UP TO 100 jobs are expected to be created nationwide after an Irish consortium won the €40m contract to provide the country’s speed camera network.
It’s understood the consortium is headed by Spectra Photo, based in Listowel, Co Kerry, and Hewlett Packard among others.
The official announcement is expected to be made within days by the Garda Press Office and the Department of Justice.
The Government has come under fire for their delay in rolling out the nationwide scheme. Negotiations have been under way between this consortium, and the preferred bidder but a contract has not been fully agreed.
The plan is for about 600 cameras to be rolled out nationwide. Cameras will be installed, mainly in traffic black spots, where drivers will be advised by signs that they are entering a monitored zone.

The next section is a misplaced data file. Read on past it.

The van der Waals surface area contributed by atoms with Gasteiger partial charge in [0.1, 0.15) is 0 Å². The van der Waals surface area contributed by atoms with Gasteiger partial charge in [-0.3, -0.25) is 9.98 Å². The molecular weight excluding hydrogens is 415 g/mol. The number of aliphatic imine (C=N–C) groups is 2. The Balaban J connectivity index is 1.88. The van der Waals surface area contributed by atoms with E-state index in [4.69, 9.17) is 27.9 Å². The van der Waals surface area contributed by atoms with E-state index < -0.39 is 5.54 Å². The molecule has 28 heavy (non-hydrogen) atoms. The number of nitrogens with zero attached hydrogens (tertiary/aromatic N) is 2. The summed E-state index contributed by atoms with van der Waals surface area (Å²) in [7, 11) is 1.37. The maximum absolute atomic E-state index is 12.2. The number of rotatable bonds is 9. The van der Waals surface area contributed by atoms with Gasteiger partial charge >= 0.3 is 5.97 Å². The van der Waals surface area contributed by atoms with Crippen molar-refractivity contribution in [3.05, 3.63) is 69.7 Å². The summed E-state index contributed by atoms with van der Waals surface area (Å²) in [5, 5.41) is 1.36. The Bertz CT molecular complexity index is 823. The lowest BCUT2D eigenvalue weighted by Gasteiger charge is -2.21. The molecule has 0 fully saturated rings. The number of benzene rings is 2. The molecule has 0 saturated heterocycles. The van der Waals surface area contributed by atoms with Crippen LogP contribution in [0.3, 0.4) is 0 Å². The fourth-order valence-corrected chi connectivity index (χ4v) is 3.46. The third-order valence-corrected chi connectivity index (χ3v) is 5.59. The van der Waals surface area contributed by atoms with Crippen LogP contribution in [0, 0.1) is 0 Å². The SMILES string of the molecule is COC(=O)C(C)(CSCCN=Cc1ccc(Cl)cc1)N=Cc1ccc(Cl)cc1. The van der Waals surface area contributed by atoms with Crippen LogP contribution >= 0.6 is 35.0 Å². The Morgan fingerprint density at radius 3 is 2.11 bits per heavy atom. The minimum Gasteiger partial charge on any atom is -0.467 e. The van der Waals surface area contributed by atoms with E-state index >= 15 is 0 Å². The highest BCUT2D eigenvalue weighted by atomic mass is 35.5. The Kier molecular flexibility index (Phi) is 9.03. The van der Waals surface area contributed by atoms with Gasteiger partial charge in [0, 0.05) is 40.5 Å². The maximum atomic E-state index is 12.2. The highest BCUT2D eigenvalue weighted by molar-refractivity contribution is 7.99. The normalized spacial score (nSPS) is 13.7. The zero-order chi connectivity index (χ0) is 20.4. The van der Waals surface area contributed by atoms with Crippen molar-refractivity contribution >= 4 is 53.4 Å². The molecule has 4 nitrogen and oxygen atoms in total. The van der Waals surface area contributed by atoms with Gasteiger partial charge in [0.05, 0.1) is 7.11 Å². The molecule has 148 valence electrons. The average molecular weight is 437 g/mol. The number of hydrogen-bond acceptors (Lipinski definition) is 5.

It is thought the proposed network of cameras could generate half a million speed camera penalties a year.
Taoiseach Brian Cowen told the Dáil earlier this week that they could not give a precise timetable as to when the cameras would be on the road.
“As soon as the contract is concluded, the start-up and roll-out of the network can commence. It is not possible to give a precise timetable in advance of contract discussions being concluded,” he said.
Earlier this year, Road Safety Authority chairman Gay Byrne threatened to resign over the delay in introducing speed cameras.
Under the RSA’s road safety strategy, it had planned for the introduction of speed cameras by the second quarter of 2008.
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